Types of Printer Ink

by Rich on August 28, 2009

Those in the market to purchase a new printer should consider the type of ink they will be using in their printer. Ink types can determine cost, quality, and ease of shopping, so be sure you understand your options. Keep in mind that regardless of the ink cartridge you purchase, the paper quality will effect the appearance of your document as much, if not more, than the ink.

2 year warranty

There are two main options when choosing the type of ink that you will use. Dye-based inks are sometimes the best choice cost-wise, but have some disadvantages. They fade with exposure to light, and do not hold up if wet. For this reason, they are a terrible option for those wishing to use their printers for scrapbooking. These inks are slow penetrating and they take a long time to dry. This means the edges of the color can leak into one another, creating a distortion in color. Dye-based inks are best suited for monochromatic printing.

If you plan to utilize both black and white and color printing, choose pigmented ink. Your cartridges may cost more, but it will be well worth the price. These inks are waterproof and more fade resistant than dye inks. They are fast drying, which means you will not experience the color bleeding of dye-based inks. They are a better option for color printing for this exact reason.

2 year warranty

Once you have determined the best type of ink for your needs, there are three cartridge options. The most common and widely chosen option is the original manufacturer replacement cartridge. This is the most expensive choice, but is obviously the most reliable. Printer companies make their money by selling replacement cartridges, so over the life of your printer, you will end up spending more on ink then you did on the printer. Purchasing manufacturer replacement cartridges is your safest and easiest option, but will cost you a great deal of money over time.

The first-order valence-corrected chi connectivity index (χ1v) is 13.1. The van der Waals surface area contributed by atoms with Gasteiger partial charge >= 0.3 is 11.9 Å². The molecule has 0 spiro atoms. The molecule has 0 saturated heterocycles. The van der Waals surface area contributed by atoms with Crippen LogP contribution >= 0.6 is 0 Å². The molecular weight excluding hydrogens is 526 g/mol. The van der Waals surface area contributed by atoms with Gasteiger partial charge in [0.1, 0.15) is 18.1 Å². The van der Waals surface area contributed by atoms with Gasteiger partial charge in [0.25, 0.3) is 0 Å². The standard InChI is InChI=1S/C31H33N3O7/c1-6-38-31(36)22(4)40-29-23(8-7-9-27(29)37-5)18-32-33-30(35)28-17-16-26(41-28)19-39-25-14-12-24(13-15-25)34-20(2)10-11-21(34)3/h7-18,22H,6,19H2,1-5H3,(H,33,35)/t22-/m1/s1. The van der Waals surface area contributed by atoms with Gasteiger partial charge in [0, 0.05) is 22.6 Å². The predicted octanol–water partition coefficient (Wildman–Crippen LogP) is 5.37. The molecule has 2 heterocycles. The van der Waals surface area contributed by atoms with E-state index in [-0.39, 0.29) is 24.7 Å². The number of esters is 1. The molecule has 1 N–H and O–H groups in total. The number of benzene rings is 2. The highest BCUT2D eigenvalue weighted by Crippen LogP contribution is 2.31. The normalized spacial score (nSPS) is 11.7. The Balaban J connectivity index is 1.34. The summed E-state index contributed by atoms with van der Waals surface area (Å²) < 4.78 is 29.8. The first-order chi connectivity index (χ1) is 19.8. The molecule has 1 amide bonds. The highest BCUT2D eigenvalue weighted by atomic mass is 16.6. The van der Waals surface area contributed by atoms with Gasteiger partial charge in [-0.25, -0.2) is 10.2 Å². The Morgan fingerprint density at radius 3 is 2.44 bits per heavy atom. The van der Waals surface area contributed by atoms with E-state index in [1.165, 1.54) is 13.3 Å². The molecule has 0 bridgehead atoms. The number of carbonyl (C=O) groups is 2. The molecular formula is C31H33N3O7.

Those that are willing to do a bit of research in order to save money should consider compatible ink cartridges. These are manufactured by a company different than that of your original printer. Using these will not void your warranty. Their quality depends on the quality of the ink in the cartridge. They are generally reliable and usually perform just as good as the manufacturer replacements. However, there are a lot of options, some not as reputable as others, so taking the time to research ahead of your purchase will save you a great deal of headaches.

Keep in mind that manufacturers are not thrilled with compatible ink cartridge sales. They are doing everything in their power to disable printers from accepting these compatible cartridges, including creating printers with computer chips. These chips prevent compatible ink cartridges from performing. The chipped printer refills are cheaper than non-chipped options, so you are basically agreeing to a discount if you commit to only using the manufacturer’s print ink.

Your final option is the remanufactured ink cartridge. This is a cartridge that has been refilled with ink. It can be refilled by hand at home, but this method is often messy and time consuming. There are also printer refill locations that will fill the cartridge for you. The advantage of this is the guarantee a cartridge fits back into your computer. You just need to be sure the ink is of high quality. Manufacturers such as HP, Lexmark, and Canon all offer refillings of their cartridges. The next time you question why you are paying so much for ink refills, consider additional options for replacing your ink cartridge.

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